I’m not one of those commentators with a cynical view of the European institutions and those who exist within them (see, for example, the musings of my jaded friend, the Wandering Gael).
Having spent a few months in the European Parliament, I recognise that it is an unusual location to work. Its unorthodoxy leads external observers to conclude that the ants scurrying around its curved hallways and within its glassy walls lead an easy life, swarming from meeting to luncheon and back again, stopping off for coffee and chit-chat in between. Like any workplace, it has its advantages and disadvantages, its ups and downs. No one day (let alone one week) is the same as another, and sometimes, a little rhythm doesn’t do any harm.
It is a lively place to be, but somehow I don’t think it is healthy for someone to spend their entire career in any one of the European institutions. The proof is in the pudding: institution. Long-termers, those who stay on beyond their stage or their first contract, become institutionalised, unable to adapt to the outside world or to comprehend the way in which the rest of the labour force lives. This belief applies to Parliament, Commission, Council (at EU level), civil services at national level, and indeed within most large industries and organisations. Don’t get me started on academics.
But of course, unless an individual is willing to recognise the limitation that they are putting on themselves, the obvious inclination is to remain in a job that carries a guarantee of security and peace-of-mind. Who wouldn’t want that? It is easy to be outside looking in, but when was the last time that an ant looked up and said, “Wouldn’t it be nice to do my own thing today? To run my own company? Be my own boss?”?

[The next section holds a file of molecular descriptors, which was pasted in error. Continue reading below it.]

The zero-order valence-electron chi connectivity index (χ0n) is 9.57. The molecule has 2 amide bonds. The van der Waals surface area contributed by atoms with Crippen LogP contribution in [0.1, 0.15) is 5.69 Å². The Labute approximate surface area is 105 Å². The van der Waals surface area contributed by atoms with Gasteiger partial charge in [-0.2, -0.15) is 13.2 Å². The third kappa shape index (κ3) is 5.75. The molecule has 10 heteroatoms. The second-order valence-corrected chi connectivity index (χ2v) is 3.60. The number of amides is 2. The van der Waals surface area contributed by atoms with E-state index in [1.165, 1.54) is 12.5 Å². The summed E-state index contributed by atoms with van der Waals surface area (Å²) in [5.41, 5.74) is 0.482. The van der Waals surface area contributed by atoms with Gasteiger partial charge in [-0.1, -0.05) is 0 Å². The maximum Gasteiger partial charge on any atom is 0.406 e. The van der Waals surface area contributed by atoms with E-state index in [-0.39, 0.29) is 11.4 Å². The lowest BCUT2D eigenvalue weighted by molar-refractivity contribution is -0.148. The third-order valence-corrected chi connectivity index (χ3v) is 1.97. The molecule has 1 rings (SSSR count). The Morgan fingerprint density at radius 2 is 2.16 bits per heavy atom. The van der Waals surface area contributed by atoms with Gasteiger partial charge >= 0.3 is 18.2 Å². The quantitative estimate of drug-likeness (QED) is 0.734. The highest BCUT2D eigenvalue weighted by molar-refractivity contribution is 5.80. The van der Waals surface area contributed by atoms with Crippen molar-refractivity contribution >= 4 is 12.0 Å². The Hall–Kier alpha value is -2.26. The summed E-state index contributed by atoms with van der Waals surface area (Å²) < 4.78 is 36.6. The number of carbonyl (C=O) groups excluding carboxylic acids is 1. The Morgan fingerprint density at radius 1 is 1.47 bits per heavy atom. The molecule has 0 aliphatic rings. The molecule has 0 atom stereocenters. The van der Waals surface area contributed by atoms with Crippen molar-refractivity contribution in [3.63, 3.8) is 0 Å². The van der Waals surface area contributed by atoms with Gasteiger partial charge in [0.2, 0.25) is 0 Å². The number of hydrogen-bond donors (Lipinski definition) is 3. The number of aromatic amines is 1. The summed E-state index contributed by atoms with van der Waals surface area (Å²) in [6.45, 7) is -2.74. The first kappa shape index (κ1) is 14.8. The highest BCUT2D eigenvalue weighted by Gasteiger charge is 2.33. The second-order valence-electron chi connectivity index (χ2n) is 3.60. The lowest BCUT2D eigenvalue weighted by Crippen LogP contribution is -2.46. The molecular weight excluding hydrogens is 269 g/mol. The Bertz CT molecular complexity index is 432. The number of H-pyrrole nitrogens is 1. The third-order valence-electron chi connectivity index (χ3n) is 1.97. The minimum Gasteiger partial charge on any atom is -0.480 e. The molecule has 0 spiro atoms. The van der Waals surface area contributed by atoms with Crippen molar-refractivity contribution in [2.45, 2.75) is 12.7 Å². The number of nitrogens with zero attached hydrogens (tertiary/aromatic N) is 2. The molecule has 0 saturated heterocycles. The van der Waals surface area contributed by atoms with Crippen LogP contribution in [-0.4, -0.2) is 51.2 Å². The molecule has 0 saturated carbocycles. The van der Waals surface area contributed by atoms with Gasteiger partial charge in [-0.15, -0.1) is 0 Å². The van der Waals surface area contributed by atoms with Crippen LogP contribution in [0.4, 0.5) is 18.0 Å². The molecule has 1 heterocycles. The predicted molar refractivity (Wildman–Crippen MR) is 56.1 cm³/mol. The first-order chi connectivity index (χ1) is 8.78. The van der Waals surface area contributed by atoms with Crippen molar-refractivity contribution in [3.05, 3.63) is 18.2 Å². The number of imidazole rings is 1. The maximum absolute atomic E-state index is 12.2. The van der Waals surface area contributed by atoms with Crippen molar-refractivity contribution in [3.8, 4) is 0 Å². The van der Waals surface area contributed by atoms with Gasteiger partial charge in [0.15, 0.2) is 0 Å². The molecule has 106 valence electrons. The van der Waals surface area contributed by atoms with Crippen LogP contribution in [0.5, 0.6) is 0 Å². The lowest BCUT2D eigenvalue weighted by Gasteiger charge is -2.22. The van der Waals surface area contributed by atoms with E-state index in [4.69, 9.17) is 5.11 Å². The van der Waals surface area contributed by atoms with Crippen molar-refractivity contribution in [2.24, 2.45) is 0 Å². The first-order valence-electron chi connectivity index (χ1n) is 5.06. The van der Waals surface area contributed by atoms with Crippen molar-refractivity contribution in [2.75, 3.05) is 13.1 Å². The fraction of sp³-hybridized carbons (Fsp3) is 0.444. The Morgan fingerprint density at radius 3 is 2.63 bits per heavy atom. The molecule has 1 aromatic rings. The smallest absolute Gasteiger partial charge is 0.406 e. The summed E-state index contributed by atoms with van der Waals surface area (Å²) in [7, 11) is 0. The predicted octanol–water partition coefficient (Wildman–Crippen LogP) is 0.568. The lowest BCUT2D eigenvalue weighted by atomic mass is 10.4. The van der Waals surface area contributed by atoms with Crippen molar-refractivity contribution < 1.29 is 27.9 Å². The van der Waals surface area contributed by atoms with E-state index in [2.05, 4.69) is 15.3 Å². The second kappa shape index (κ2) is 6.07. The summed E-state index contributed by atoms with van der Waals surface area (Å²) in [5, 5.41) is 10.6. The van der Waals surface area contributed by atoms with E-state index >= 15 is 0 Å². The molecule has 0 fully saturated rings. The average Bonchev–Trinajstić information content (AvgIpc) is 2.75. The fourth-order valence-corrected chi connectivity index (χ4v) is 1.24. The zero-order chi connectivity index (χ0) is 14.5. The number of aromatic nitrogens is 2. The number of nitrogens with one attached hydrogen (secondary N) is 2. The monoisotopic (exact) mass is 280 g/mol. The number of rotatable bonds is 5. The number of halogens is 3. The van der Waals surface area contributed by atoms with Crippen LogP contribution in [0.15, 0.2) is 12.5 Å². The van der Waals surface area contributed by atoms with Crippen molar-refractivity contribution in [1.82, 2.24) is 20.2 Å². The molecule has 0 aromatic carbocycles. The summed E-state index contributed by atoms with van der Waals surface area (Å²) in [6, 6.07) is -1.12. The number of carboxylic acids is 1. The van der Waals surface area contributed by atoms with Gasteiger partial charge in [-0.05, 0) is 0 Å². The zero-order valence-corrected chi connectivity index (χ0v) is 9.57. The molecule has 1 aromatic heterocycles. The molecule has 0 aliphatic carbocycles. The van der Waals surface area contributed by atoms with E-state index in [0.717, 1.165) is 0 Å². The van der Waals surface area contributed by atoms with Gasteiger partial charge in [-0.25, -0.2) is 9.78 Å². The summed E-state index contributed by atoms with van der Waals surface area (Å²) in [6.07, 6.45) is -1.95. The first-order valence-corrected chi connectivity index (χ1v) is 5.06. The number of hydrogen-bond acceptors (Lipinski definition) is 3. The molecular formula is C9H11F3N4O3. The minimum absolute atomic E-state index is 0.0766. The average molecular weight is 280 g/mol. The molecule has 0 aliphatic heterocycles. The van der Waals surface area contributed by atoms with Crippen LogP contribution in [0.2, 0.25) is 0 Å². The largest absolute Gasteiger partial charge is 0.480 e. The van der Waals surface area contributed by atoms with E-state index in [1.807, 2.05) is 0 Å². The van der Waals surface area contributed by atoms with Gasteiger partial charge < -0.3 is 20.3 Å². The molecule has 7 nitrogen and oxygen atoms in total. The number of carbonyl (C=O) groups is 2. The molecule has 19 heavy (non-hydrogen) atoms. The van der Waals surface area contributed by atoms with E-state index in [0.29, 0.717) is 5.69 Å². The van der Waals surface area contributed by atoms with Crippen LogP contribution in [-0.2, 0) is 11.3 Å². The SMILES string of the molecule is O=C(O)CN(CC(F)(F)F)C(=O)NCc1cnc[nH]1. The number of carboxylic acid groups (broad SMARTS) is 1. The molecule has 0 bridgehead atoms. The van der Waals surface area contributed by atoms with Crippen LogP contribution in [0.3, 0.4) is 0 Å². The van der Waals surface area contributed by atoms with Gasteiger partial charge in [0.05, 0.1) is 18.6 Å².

Saying that, in spite of my feelings on this bubble-like condition, I derive great entertainment from the goings-on within the Parliament. Fair enough, I don’t spend enough time here to know any of the real scandals, but I imagine that behind all these closed doors, there must be some dirty little secrets.
My observations are based on body language, habits and general lifestyle. I’m writing this on the Wednesday morning of a Committee week, in the Internal Market and Consumer Protection Committee. I’ve already seen two members of Belgium GAA. I’m waiting for a vote on public procurement. There was a lot of fluster in here earlier, as the Silver Fox of the European Commission, Michel Barnier, was speaking at 9am. Tall, lean, distinguished, and French to boot – he is a far cry from his Irish predecessory, Charlie McCreevy (who had a love-hate relationship with then-Chairwoman Beres. I have warm memories of the day he flirted with her over the Services Directive, and presented her with the model of a racehorse upon his return from the Galway Races). Barnier does not flirt with the current Chairman, Malcolm Harbour (now that would be entertaining).
The female MEPs in IMCO are fun. I was early for a meeting once, and sat quietly in a shaded point of the room, listening to 4 of them, all from different countries and political groups, discussing their weekend and admiring each others’ outfits. They were more like a posse of stagiaires out in Place Lux, or a gaggle of mothers at the school gate, than MEPs who would go on to tear strips off each other in the subsequent meeting.
One such MEP may be my favourite in this Committee – Korhola from Finland. She is a vice-Chair and is wearing a fabulous silver necklace today. Last year, she chaired a meeting where one of the topics on the agenda was a report on online gambling (which I was following). As is usual in these circumstances, she invited the Rapporteur and Shadow Rapporteurs of the report to speak. She was one of the Shadows, so she chose to conduct the exchange as follows:
Korhola (Chair): And now, Mrs. Korhola, would you like to say a few words.
Korhola (Shadow): Why thank you, Madame Chair, yes I would.
No word of a lie. And these are the MEPs. I haven’t even started on their minions.